A TuSimple self-driving truck. Photo by TuSimple.
Automated semi-trucks are a fairly new development in Arizona.
They’ve been operating in the state for just about a year, but the technology is already having major impacts, despite the law moving at a vastly different pace than the computerized 18-wheelers currently making trips between Tucson and Phoenix.
“If we can’t get these vehicles to cross state lines, then we have a problem,” K. Larry Head, a professor at the University of Arizona and a member of the state’s Self-Driving Vehicle Oversight Committee, said.
Last month, self-driving semi-truck start-up TuSimple announced it will begin delivering mail from Phoenix to Dallas, a 1,000-mile trip as part of a partnership with UPS.
Since May, autonomous TuSimple trucks have already been making a 115-mile journey on Interstate 10 between Tucson and Phoenix delivering mail. On Aug. 15, UPS’s venture capital arm announced it was making an investment in the company.
“Interstate commerce is a key to our future business success,” Robert Brown, director of public affairs for TuSimple, told Arizona Mirror. Brown was in Ohio to attend a conference at which speakers would be discussing, among other things, how local traffic infrastructure and laws needed to catch up with the technology being used by companies like TuSimple.
But driving automated semi-trucks across state lines isn’t as easy as it might sound.
Only 20 states currently allow for open operations of level 4 automated technologies like the kind that make up TuSimple’s fleet of trucks. An additional 18 allow only testing.
Then add on fears that already exist around self-driving vehicles and an industry that is fighting over if there is or isn’t a shortage of drivers, and it makes for rough roads ahead.
As anyone who has lived in Arizona long enough knows, it is a state of transplants.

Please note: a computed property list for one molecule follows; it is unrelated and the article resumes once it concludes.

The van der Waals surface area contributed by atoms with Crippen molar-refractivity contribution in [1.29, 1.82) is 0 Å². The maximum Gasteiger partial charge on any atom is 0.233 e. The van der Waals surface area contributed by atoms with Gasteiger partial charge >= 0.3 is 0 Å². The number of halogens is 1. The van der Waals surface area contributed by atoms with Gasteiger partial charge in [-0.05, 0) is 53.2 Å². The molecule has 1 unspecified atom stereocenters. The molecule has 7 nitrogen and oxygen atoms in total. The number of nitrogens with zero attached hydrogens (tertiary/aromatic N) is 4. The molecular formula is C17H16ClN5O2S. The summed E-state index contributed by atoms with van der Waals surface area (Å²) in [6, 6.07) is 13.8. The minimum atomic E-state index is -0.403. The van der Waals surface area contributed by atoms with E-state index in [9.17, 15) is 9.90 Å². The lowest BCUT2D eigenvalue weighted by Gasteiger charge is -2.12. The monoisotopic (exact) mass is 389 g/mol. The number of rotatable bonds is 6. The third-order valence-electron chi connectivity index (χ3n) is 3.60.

With that can come some confusion for new drivers who hail from states who may have more unique traffic laws, like for example, Michigan.
In Michigan, left turns can be a challenge. Drivers wishing to turn left onto divided highways must make a right and then make a special u-turn in order to turn left in what is called a “Michigan left.”
It’s these types of odd differences state by state that can cause trouble down the line for self-driving vehicles and trucks.
It’s also what makes what TuSimple and self-driving trucks so unique, as for the most part they don’t have to interact with these types of restrictions.
Companies like Waymo and Uber often have to map out entire cities before their vehicles can begin testing, and programs have to be written to help the vehicles’ computers understand local traffic laws. But highways are generally straight lines with few restrictions, according to Head.
This has made the transition from moving mail between Phoenix and Tucson to moving mail from Phoenix to Dallas a less daunting reality, Brown said.
However, some fears remain.
Currently, New Mexico and Texas have hardly any restrictions or guidelines in place, and Arizona is the only state that has asked much of anything from the company, according to Brown.
“We don’t like to surprise anyone,” Brown said, adding that New Mexico and Texas took a “just keep us informed approach,” whereas Arizona had a “list” of things to do, including meeting with the Arizona Department of Public Safety, the Arizona Department of Transportation, the Tucson Police Department and U.S. Customs and Border Protection.
In 2015, the Arizona Legislature began looking into legislation to regulate autonomous vehicles, but instead took a wait-and-see approach. Gov. Doug Ducey signed an executive order on the issue that created the Self-Driving Oversight Committee.
The order allows for testing of self-driving cars in Arizona and created the committee to advise state agencies on “how best to advance the testing operation of self-driving vehicles on public roads.”